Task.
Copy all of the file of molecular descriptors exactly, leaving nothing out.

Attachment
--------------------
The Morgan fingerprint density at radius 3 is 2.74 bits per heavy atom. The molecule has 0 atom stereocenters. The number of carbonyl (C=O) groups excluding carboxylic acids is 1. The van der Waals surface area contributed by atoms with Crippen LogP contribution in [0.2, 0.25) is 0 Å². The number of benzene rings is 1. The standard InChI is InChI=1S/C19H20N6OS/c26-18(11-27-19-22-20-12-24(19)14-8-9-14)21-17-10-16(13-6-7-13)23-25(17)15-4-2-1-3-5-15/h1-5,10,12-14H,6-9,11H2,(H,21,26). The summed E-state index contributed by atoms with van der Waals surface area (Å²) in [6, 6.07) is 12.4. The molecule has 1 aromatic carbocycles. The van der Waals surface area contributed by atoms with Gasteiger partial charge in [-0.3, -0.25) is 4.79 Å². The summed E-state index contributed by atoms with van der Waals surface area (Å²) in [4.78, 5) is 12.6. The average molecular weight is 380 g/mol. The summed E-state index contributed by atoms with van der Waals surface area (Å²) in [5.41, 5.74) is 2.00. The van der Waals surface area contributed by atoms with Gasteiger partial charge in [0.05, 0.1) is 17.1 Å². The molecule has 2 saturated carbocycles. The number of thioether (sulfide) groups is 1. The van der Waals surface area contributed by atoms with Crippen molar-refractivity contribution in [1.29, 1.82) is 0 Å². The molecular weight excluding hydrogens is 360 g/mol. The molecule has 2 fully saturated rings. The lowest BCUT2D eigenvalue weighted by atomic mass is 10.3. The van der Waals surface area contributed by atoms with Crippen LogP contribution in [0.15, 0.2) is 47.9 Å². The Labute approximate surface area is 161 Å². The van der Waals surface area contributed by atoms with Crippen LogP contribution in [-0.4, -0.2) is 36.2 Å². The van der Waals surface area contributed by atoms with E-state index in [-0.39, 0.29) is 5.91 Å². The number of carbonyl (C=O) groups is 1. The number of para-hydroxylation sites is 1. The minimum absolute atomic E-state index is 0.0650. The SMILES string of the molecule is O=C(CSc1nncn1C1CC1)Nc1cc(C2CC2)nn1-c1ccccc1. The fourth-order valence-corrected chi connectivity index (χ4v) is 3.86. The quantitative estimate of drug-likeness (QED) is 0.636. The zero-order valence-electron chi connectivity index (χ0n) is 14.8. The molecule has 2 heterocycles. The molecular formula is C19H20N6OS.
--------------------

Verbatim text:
The Morgan fingerprint density at radius 3 is 2.74 bits per heavy atom. The molecule has 0 atom stereocenters. The number of carbonyl (C=O) groups excluding carboxylic acids is 1. The van der Waals surface area contributed by atoms with Crippen LogP contribution in [0.2, 0.25) is 0 Å². The number of benzene rings is 1. The standard InChI is InChI=1S/C19H20N6OS/c26-18(11-27-19-22-20-12-24(19)14-8-9-14)21-17-10-16(13-6-7-13)23-25(17)15-4-2-1-3-5-15/h1-5,10,12-14H,6-9,11H2,(H,21,26). The summed E-state index contributed by atoms with van der Waals surface area (Å²) in [6, 6.07) is 12.4. The molecule has 1 aromatic carbocycles. The van der Waals surface area contributed by atoms with Gasteiger partial charge in [-0.3, -0.25) is 4.79 Å². The summed E-state index contributed by atoms with van der Waals surface area (Å²) in [4.78, 5) is 12.6. The average molecular weight is 380 g/mol. The summed E-state index contributed by atoms with van der Waals surface area (Å²) in [5.41, 5.74) is 2.00. The van der Waals surface area contributed by atoms with Gasteiger partial charge in [0.05, 0.1) is 17.1 Å². The molecule has 2 saturated carbocycles. The number of thioether (sulfide) groups is 1. The van der Waals surface area contributed by atoms with Crippen molar-refractivity contribution in [1.29, 1.82) is 0 Å². The molecular weight excluding hydrogens is 360 g/mol. The molecule has 2 fully saturated rings. The lowest BCUT2D eigenvalue weighted by atomic mass is 10.3. The van der Waals surface area contributed by atoms with Crippen LogP contribution in [0.15, 0.2) is 47.9 Å². The Labute approximate surface area is 161 Å². The van der Waals surface area contributed by atoms with Crippen LogP contribution in [-0.4, -0.2) is 36.2 Å². The van der Waals surface area contributed by atoms with E-state index in [-0.39, 0.29) is 5.91 Å². The number of carbonyl (C=O) groups is 1. The number of para-hydroxylation sites is 1. The minimum absolute atomic E-state index is 0.0650. The SMILES string of the molecule is O=C(CSc1nncn1C1CC1)Nc1cc(C2CC2)nn1-c1ccccc1. The fourth-order valence-corrected chi connectivity index (χ4v) is 3.86. The quantitative estimate of drug-likeness (QED) is 0.636. The zero-order valence-electron chi connectivity index (χ0n) is 14.8. The molecule has 2 heterocycles. The molecular formula is C19H20N6OS.